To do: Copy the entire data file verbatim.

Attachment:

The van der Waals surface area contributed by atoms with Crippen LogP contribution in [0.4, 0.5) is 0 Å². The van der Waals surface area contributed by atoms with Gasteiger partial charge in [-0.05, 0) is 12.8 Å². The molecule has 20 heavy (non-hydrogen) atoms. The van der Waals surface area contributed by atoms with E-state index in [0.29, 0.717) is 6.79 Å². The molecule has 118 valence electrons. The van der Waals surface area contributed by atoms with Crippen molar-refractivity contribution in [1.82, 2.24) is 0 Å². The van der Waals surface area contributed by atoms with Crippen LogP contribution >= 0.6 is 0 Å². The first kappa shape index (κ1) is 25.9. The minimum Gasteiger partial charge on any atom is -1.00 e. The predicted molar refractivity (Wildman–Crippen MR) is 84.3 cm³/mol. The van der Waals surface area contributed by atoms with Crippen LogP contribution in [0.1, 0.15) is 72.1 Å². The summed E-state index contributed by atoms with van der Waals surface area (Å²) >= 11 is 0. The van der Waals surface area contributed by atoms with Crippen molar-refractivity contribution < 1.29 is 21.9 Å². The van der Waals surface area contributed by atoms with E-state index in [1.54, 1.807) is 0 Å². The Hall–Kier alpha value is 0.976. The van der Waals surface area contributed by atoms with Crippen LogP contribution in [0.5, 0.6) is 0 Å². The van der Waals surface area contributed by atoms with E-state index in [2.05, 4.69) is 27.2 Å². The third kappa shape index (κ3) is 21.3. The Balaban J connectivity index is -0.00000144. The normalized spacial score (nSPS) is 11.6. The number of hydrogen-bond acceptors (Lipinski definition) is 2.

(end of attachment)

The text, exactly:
The van der Waals surface area contributed by atoms with Crippen LogP contribution in [0.4, 0.5) is 0 Å². The van der Waals surface area contributed by atoms with Gasteiger partial charge in [-0.05, 0) is 12.8 Å². The molecule has 20 heavy (non-hydrogen) atoms. The van der Waals surface area contributed by atoms with E-state index in [0.29, 0.717) is 6.79 Å². The molecule has 118 valence electrons. The van der Waals surface area contributed by atoms with Crippen molar-refractivity contribution in [1.82, 2.24) is 0 Å². The van der Waals surface area contributed by atoms with Crippen LogP contribution >= 0.6 is 0 Å². The first kappa shape index (κ1) is 25.9. The minimum Gasteiger partial charge on any atom is -1.00 e. The predicted molar refractivity (Wildman–Crippen MR) is 84.3 cm³/mol. The van der Waals surface area contributed by atoms with Crippen LogP contribution in [0.1, 0.15) is 72.1 Å². The summed E-state index contributed by atoms with van der Waals surface area (Å²) >= 11 is 0. The van der Waals surface area contributed by atoms with Crippen molar-refractivity contribution < 1.29 is 21.9 Å². The van der Waals surface area contributed by atoms with E-state index in [1.54, 1.807) is 0 Å². The Hall–Kier alpha value is 0.976. The van der Waals surface area contributed by atoms with Crippen LogP contribution in [0.5, 0.6) is 0 Å². The van der Waals surface area contributed by atoms with E-state index in [2.05, 4.69) is 27.2 Å². The third kappa shape index (κ3) is 21.3. The Balaban J connectivity index is -0.00000144. The normalized spacial score (nSPS) is 11.6. The number of hydrogen-bond acceptors (Lipinski definition) is 2.